top of page
  • Writer's pictureJohn San Filippo

Nick Evens Talks Curql, VentureTech and the Survival of CUs

By John San Filippo

At the recent Money20/20 fintech conference held in Las Vegas, Finopotamus had the opportunity to speak with Nick Evens, president and CEO of Des Moines, Iowa-based Curql Collective, a credit union-owned strategic investment fund that has provided backing for several fintechs that serve the credit union industry.

How It Started

Nick Evens

The idea for a credit union-focused fintech investment fund was originally put forth by credit union service organization (CUSO) Members Development Company (MDC) a few years ago. At that time, Evens was working for Veridian Credit Union running its CUSO, The Veridian Group. MDC President and CEO Jeff Kline recruited Evens, along with Ben Maxim, Chief Digital Strategy & Innovation Officer at MSU Federal Credit Union, and Martin Walker, who at the time was Vice President, Digital Experience & Innovation at Sound Credit Union, to create what was to become Curql Collective and Curql Fund.

The first order of business was hiring a professional fund manager. “We quickly decided the credit union industry does not have the expertise around fintech and how sophisticated it's getting in today's world,” said Evens. After an extensive request for proposal (RFP) process, Curql hired Des Moines-based Next Level Ventures. “We got all the legal docs done and Q4 of 2020, we formally started raising money with credit unions.”

“Once we had $50 million raised, we could do our first investment,” noted Evens. “We did that in April of 2021 and invested in Eltropy. We were off to the races after that.” According to the Curql website, the fund has invested in 15 different fintechs to date. Curql currently has 68 investors – 56 credit unions, eight CUSOs as well as Co-op Solutions, National Cooperative Bank and the Illinois Credit Union League. Although the fund is not accepting additional investors, Evens said a subscription if available for both credit unions and fintechs that lets subscribers participate fully in the Curql ecosystem, minus the financial rewards of being an investor.

On a Mission

Asked about Curql’s mission, Evens responded, “We bring fintech to credit unions. That's it. It’s as simple as that. That's our mission.” He said he’s heard criticism that Curql is only interested in return on investment, but nothing could be further from the truth. “If you talk to most of our CEOs when we were developing this and raising money, the word survival is what we heard the most,” Evens stressed. “This is imperative for the future of the credit union industry.” He added that collaboration with fintechs, allowing them to develop with direct input from credit unions, is the most important aspect of Curql.

“Collaboration around the most transformative fintech or the most transformative technology is really the key for most of these credit unions,” said Evens. “They want access to the best technology in order to impact their members' lives, so that's what we're doing. We're bringing that impactful technology to the credit unions.”

Curql’s credit union focus means that its investment selection criteria differ from other investment funds. “We call it mission alignment,” explained Evens. “The missions have to be aligned. Obviously we're not going to invest in a company that says, ‘As soon as we have your money, we're going to pivot and not talk to you anymore.’ They have to be CUSOs.” He said educating fintechs about credit unions and CUSOs is a challenge at first, but most are willing to learn because they want to be in credit unions.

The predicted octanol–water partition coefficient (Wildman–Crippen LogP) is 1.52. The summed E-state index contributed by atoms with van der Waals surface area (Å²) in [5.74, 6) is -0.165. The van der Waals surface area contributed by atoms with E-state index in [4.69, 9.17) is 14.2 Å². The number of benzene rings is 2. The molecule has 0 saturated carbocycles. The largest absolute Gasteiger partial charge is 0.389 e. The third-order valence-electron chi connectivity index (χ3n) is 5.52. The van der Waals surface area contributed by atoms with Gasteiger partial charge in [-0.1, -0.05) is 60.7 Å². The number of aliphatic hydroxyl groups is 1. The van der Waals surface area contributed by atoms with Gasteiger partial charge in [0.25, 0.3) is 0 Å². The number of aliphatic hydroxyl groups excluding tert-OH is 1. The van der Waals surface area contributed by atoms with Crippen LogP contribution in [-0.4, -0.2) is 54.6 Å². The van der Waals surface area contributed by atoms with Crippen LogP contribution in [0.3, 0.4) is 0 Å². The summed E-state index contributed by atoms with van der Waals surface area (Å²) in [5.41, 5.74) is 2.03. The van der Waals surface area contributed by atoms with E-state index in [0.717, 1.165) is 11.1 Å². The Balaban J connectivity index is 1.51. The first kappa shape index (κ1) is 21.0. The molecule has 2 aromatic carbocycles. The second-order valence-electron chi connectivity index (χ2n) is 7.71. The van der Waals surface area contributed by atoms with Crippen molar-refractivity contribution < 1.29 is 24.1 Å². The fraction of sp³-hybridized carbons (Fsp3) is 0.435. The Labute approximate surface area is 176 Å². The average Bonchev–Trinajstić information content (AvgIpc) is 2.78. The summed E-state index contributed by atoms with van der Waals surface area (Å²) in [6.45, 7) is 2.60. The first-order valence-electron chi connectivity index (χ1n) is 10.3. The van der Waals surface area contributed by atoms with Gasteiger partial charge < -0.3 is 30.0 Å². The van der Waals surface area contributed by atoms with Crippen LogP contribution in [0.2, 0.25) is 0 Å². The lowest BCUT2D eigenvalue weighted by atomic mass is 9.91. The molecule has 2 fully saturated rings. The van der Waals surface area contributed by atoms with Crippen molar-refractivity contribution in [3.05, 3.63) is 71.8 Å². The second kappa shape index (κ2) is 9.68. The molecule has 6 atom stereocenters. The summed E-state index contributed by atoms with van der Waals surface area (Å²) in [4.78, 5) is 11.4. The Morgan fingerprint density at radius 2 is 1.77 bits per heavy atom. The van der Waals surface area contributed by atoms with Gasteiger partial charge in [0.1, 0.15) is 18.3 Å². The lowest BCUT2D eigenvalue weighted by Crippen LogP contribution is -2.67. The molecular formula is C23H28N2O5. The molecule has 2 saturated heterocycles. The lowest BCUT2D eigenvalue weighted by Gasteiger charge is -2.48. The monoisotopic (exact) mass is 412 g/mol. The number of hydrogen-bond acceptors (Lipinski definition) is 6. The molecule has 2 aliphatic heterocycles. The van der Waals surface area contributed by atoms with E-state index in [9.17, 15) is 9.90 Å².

“They understand the strategic investment that comes with our money is around alignment with people helping people,” he added. “We've had fintechs tell us, ‘Well, I don't want to be in banks; I just want to be in credit unions.’ That's the right answer for what we're doing.”


From Nov. 7-9 Curql Collective and CUNA Strategic Services (CSS) will host the fifth annual VentureTech conference in Frisco, Texas. Evens described the event as a “fintech showcase for credit unions,” adding that participating fintechs are not necessarily Curql or CSS backed at this time.

What can a credit union that attends VentureTech expect?

“Let's say you're looking for ways to expand your loan portfolio, or you need cybersecurity, or you need a marketing platform that can help you reach more members,” said Evens.” There's all kinds of things from A to Z on the kind of fintechs that you're going to see, but you're going to see them pitch.” He added that participating fintechs will compete for a single cash prize.

“We have 16 fintechs that are pitching against each other,” Evens noted. “And new this year, we have another 10 fintechs that are just coming out of accelerators. We're calling that the Launch Party, because if a fintech comes to VentureTech, we're launching them into the credit union industry.”

Evens said there will also be an exhibit hall that features fintechs not necessarily participating in the pitch competition, giving attendees access to a total of 55 different solutions. He added that while some solutions overlap, most do not.

Finally, he said that the last day will feature two “bootcamps” – one for credit unions and one for fintechs. “In the fintech bootcamp,” explained Evens, “we're teaching them how to talk to credit unions, how to market to credit unions, how to integrate with credit unions, how to be compliant with credit unions.”

Additional information about VentureTech, including event registration, is available at the link above.


bottom of page